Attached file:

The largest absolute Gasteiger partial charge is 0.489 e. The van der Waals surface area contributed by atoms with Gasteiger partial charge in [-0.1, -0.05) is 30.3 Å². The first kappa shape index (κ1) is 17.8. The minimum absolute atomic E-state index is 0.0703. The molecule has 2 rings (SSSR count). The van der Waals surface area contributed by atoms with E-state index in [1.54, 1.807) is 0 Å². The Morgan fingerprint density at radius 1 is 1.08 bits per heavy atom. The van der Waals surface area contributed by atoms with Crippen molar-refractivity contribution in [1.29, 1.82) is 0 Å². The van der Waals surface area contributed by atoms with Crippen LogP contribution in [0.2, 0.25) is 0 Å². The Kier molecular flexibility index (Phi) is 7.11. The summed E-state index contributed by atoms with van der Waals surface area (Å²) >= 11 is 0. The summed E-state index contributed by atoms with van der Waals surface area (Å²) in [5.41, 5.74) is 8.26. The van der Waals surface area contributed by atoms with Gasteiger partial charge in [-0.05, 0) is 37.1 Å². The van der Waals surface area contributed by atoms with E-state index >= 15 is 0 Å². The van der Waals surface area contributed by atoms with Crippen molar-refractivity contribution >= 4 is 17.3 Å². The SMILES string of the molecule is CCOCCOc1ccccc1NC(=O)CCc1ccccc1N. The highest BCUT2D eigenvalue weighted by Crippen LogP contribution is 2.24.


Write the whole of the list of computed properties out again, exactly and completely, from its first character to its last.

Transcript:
The largest absolute Gasteiger partial charge is 0.489 e. The van der Waals surface area contributed by atoms with Gasteiger partial charge in [-0.1, -0.05) is 30.3 Å². The first kappa shape index (κ1) is 17.8. The minimum absolute atomic E-state index is 0.0703. The molecule has 2 rings (SSSR count). The van der Waals surface area contributed by atoms with E-state index in [1.54, 1.807) is 0 Å². The Morgan fingerprint density at radius 1 is 1.08 bits per heavy atom. The van der Waals surface area contributed by atoms with Crippen molar-refractivity contribution in [1.29, 1.82) is 0 Å². The van der Waals surface area contributed by atoms with Crippen LogP contribution in [0.2, 0.25) is 0 Å². The Kier molecular flexibility index (Phi) is 7.11. The summed E-state index contributed by atoms with van der Waals surface area (Å²) >= 11 is 0. The summed E-state index contributed by atoms with van der Waals surface area (Å²) in [5.41, 5.74) is 8.26. The van der Waals surface area contributed by atoms with Gasteiger partial charge in [-0.05, 0) is 37.1 Å². The van der Waals surface area contributed by atoms with E-state index >= 15 is 0 Å². The van der Waals surface area contributed by atoms with Crippen molar-refractivity contribution >= 4 is 17.3 Å². The SMILES string of the molecule is CCOCCOc1ccccc1NC(=O)CCc1ccccc1N. The highest BCUT2D eigenvalue weighted by Crippen LogP contribution is 2.24.